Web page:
Lady Bracknell might have said that to lose one garden ‘is unfortunate’. To almost ‘lose two looks like carelessness!’ But, it is the lot of landed estates that fortunes rise and fall, memories fade and gardens as living but fragile works of art are often the victims.
And so it was that by the 1950’s an 18th century landscape garden, designed by a former owner, Coplestone Warre Bampfylde, was long lost in the wooded combe behind Hestercombe House. And in front of the House, arguably one of the best gardens resulting from that fruitful Edwardian partnership of Jekyll and Lutyens was fading fast, its significance apparent to just a few interested and knowledgeable garden visitors.
It is to Somerset County Council’s credit that they stepped forward to save the Edwardian Garden. And to the credit of Philip White, Chief Executive of Hestercombe Gardens Trust, that having realised the significance of overgrown fragments, he initially bankrolled and then masterminded the resurrection of the 18th century landscape garden. A Heritage Lottery Fund award has helped Hestercombe to sing out now. And sing it does!
But the problem is that it schizophrenically sings two songs. From the first you are torn. Do you do this?
And sandwiched between them is possibly the ugliest looking Victorian house you are ever likely to see and to which you do not have access since it is occupied by the Somerset Fire brigade HQ!
Our gaggle of garden designers, (perhaps the collective name should be a shriek), headed first for the pleasure garden. Well we are essentially frivolous beings!
You first perceive it from a Victorian Terrace. This is commonly considered to amount to a third garden, but we all agreed that it constituted rather an incomplete one. The sole purpose for this terrace now is to allow the visitor, (who doesn’t after all have access to the house as the owners would), to perceive from above the triumph of Lutyens’ geometry and Jekyll’s planting or whatever was the balance of responsibilities between them!
Twin rills run away from either side of the house. A pergola links these two rills at their furthest point, ensuring that while you are allowed distant views of Taunton vale, all green fields and distant bluish hills, your gaze doesn’t quite escape to them. The square flat picture frame achieved is filled with the St Andrews flag style Grand Plat, which combines paving, grass and Jekyll signature planting to provide those in the house above with a view down over the ultimate patterned carpet.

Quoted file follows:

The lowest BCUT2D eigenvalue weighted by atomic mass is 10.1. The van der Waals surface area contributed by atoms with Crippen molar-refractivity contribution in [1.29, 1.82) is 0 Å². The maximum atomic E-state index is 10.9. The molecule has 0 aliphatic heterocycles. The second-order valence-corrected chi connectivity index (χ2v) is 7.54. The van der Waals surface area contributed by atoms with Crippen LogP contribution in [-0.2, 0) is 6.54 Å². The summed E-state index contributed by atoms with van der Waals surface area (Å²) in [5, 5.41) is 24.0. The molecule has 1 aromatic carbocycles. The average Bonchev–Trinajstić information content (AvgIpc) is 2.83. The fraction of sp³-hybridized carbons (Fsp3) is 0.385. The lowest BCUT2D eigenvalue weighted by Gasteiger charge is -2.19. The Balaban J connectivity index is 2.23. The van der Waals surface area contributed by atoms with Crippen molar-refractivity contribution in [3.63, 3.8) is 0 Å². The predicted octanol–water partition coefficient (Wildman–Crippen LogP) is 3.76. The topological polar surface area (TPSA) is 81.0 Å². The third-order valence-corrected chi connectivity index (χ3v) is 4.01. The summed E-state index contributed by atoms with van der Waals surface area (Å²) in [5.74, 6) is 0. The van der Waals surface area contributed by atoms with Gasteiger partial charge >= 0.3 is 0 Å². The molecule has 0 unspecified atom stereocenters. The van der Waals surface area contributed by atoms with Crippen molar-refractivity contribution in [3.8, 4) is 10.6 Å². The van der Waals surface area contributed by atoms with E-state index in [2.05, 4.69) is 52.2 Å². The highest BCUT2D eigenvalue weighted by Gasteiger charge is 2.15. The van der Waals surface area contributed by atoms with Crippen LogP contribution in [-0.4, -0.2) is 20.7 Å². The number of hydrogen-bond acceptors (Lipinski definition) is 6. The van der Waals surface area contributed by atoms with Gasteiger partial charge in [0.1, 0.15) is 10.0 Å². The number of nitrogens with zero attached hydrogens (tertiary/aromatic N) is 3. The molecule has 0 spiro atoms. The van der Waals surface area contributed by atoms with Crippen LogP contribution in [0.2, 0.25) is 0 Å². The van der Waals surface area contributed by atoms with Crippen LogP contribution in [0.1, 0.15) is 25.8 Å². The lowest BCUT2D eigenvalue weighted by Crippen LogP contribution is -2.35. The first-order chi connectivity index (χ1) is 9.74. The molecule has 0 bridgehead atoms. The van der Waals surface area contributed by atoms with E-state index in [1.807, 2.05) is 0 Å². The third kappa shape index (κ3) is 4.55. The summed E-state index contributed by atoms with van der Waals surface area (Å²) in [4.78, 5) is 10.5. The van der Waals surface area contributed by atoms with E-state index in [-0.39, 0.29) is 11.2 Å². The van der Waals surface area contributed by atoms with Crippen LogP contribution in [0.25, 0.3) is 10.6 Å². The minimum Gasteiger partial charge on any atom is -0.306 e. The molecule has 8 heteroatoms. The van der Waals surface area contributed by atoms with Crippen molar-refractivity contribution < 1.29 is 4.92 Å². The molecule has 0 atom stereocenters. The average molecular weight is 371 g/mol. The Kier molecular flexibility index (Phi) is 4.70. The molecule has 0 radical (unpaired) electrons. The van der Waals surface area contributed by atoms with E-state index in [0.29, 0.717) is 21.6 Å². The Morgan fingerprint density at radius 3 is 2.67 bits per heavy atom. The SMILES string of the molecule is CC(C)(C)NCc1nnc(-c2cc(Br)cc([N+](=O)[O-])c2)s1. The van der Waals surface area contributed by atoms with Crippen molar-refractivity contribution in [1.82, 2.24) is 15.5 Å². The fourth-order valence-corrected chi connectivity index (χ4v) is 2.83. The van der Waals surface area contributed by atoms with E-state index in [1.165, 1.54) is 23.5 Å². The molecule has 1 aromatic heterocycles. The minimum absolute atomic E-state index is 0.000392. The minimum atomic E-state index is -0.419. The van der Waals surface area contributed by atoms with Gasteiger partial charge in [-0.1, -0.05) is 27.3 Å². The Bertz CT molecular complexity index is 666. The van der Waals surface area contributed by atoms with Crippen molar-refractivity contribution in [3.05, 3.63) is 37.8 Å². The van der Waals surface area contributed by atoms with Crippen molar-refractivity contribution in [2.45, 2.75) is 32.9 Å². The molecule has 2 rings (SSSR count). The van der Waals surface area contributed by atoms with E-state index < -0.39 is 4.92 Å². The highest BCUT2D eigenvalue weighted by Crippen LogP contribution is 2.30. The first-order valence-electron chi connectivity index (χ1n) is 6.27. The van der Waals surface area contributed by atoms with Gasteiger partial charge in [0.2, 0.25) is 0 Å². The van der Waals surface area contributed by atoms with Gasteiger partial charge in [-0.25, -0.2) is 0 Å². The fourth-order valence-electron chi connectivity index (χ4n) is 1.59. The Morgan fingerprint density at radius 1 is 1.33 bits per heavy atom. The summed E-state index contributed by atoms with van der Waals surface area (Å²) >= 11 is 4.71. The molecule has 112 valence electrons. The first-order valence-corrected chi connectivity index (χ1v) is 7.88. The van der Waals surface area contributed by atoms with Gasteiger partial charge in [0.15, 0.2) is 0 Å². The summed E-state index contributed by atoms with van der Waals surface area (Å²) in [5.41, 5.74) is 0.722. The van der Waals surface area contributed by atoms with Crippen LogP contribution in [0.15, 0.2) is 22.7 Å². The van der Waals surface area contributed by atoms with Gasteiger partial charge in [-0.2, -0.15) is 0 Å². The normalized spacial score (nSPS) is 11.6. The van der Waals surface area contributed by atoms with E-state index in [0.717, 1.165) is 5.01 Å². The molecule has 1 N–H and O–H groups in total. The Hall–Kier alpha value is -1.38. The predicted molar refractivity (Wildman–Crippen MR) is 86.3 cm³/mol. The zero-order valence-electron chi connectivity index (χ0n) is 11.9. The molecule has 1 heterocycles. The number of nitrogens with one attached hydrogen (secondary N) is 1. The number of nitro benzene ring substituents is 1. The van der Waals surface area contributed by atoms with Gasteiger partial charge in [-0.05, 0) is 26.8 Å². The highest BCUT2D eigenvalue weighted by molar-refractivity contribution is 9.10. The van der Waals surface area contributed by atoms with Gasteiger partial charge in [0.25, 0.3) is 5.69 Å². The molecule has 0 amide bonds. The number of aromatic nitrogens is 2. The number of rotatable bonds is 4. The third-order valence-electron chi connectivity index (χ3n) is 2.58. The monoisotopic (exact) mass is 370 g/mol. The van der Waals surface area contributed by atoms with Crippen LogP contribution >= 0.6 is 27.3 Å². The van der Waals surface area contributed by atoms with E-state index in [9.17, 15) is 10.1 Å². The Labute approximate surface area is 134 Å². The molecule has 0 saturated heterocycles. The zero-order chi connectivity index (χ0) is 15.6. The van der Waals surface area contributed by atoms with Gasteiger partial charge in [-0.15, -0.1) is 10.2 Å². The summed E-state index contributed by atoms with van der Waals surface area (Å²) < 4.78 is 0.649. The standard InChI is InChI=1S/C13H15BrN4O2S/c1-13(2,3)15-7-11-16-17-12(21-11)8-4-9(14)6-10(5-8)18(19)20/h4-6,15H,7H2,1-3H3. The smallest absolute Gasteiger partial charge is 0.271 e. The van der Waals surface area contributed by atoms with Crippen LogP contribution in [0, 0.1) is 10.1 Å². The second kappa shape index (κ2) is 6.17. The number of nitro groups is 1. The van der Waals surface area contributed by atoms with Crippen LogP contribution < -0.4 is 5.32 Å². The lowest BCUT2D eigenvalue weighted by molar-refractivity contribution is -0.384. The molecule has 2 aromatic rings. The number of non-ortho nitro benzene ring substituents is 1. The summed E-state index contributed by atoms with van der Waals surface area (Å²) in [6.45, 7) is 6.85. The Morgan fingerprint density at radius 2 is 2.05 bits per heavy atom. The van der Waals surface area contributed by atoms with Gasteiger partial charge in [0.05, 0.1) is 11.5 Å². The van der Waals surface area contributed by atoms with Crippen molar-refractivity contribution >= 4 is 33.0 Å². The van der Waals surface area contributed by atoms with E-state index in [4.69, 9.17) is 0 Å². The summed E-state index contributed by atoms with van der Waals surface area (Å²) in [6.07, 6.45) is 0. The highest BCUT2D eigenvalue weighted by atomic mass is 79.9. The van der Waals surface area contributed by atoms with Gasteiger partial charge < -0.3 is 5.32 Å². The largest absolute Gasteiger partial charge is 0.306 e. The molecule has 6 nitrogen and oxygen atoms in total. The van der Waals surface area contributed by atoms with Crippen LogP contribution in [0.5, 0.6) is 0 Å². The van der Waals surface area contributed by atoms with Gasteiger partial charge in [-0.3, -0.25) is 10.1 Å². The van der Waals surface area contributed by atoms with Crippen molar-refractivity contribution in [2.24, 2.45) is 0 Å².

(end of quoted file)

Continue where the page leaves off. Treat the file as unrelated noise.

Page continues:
Know it though you might, the charms of this landscape are undeniable. And its designers being what they were, there is a wealth of detail to discuss which we will not burden you with now and hope to cover in a couple of later posts.
Suffice it to say that we moved trillingly between the niche water features, the rills, the pillars and the oval windows which let in charming vignettes of the surrounding countryside. No one can exclaim and warble quite as affectedly as a group of garden designers and we did it to excess! Curiously in three visits there, the sun has always shone at some point. It’s that old ‘Golden Edwardian Afternoon’ effect.
There was however one aspect that didn’t quite gel. From the far side of the Edwardian layout you can look through the upper part of a door and you are immediately thrust into the world of the 18th century landscape. It’s a ‘through the looking glass’ moment. In fact this older world can be accessed in a variety of ways. None of them especially convince.
But once there it is, however calculatingly, a relaxed landscape, making the Luytens garden seem in comparison fussily decorative and lightweight. Here we are definitely thinking big picture – acres rather than feet. A circuitous route takes you at varying heights through a landscape of streams, waterfalls and lakes, banks of laurel and clusters of trees, vistas and a variety of temples and other follies. The architectural elements move you forward and often reward you with seats and views.
It has definite sylvan charm but doesn’t have the stature of say Stourhead, though Bamfylde was quite a buddy of Hoare. Of course its recent resurrection means that many trees are understandably etiolated saplings. One senses too that many of the buildings are either so heavily restored or totally rebuilt that it doesn’t have the old world glamour of Rousham.
But there are some big moments. The first sight of the big waterfall is a look see and there is a beautiful moment on the far side when your focal points from one position are at least two temples, an urn and a waterfall and you are yourself beside the witch hut. Quite beautiful is the surprise on going round the back of a temple which may disappoint front ways on. Its location is the star. You look across miles of rolling countryside. Glorious!
Equally fine is the return to the house where sheets of water and ribbons of streams gleam like silver far below you in the westerly late afternoon sun.
As you return to the car park you emerge from the 18th century, walk past the Victorian mansion and the Edwardian pleasure garden. There is no decent avenue leading up to the house. You never feel what it would be like to live there. And you realize that no one has ever really had the chance to tackle and integrate the whole thing.
This is a problem which any number of multi gardens have to deal with. Maybe we have seen too many grand estates, but what we would like is to be all in one century, country or style, or else in quite a lot all cunningly fitted together. Certainly not these two independent striding limbs.
Today's post is written by Lesley and Robert of - The Hegarty Webber Partnership. If you would like to read more about their garden visits or fantastic garden design please take a minute or two to follow the link to their website.